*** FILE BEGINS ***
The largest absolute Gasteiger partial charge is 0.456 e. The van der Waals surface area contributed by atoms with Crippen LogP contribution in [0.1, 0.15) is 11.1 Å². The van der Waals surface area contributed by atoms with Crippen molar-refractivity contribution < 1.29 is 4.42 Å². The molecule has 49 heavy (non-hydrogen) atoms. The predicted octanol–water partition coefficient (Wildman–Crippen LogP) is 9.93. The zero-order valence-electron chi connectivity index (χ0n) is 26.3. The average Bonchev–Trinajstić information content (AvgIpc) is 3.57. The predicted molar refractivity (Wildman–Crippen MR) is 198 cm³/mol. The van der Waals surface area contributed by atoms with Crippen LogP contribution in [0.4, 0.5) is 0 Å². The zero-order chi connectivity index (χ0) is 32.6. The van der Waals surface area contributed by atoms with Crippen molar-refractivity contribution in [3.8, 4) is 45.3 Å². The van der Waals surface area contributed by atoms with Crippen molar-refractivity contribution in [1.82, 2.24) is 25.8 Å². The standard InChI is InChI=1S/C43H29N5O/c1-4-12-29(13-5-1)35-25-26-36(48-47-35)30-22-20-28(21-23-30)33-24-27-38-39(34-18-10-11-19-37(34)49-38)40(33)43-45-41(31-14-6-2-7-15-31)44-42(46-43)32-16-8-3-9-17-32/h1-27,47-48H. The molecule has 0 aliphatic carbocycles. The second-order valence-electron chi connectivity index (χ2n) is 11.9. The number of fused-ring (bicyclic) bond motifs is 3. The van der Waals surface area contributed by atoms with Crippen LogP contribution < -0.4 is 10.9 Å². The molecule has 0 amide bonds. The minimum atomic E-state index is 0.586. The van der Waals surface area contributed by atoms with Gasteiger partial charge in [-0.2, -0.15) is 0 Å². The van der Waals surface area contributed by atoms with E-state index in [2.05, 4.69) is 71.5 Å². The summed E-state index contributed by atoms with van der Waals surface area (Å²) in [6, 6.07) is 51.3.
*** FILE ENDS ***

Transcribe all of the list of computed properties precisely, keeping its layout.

The largest absolute Gasteiger partial charge is 0.456 e. The van der Waals surface area contributed by atoms with Crippen LogP contribution in [0.1, 0.15) is 11.1 Å². The van der Waals surface area contributed by atoms with Crippen molar-refractivity contribution < 1.29 is 4.42 Å². The molecule has 49 heavy (non-hydrogen) atoms. The predicted octanol–water partition coefficient (Wildman–Crippen LogP) is 9.93. The zero-order valence-electron chi connectivity index (χ0n) is 26.3. The average Bonchev–Trinajstić information content (AvgIpc) is 3.57. The predicted molar refractivity (Wildman–Crippen MR) is 198 cm³/mol. The van der Waals surface area contributed by atoms with Crippen LogP contribution in [0.4, 0.5) is 0 Å². The zero-order chi connectivity index (χ0) is 32.6. The van der Waals surface area contributed by atoms with Crippen molar-refractivity contribution in [3.8, 4) is 45.3 Å². The van der Waals surface area contributed by atoms with Crippen molar-refractivity contribution in [1.82, 2.24) is 25.8 Å². The standard InChI is InChI=1S/C43H29N5O/c1-4-12-29(13-5-1)35-25-26-36(48-47-35)30-22-20-28(21-23-30)33-24-27-38-39(34-18-10-11-19-37(34)49-38)40(33)43-45-41(31-14-6-2-7-15-31)44-42(46-43)32-16-8-3-9-17-32/h1-27,47-48H. The molecule has 0 aliphatic carbocycles. The second-order valence-electron chi connectivity index (χ2n) is 11.9. The number of fused-ring (bicyclic) bond motifs is 3. The van der Waals surface area contributed by atoms with Crippen LogP contribution < -0.4 is 10.9 Å². The molecule has 0 amide bonds. The minimum atomic E-state index is 0.586. The van der Waals surface area contributed by atoms with Gasteiger partial charge in [-0.2, -0.15) is 0 Å². The van der Waals surface area contributed by atoms with E-state index in [2.05, 4.69) is 71.5 Å². The summed E-state index contributed by atoms with van der Waals surface area (Å²) in [6, 6.07) is 51.3.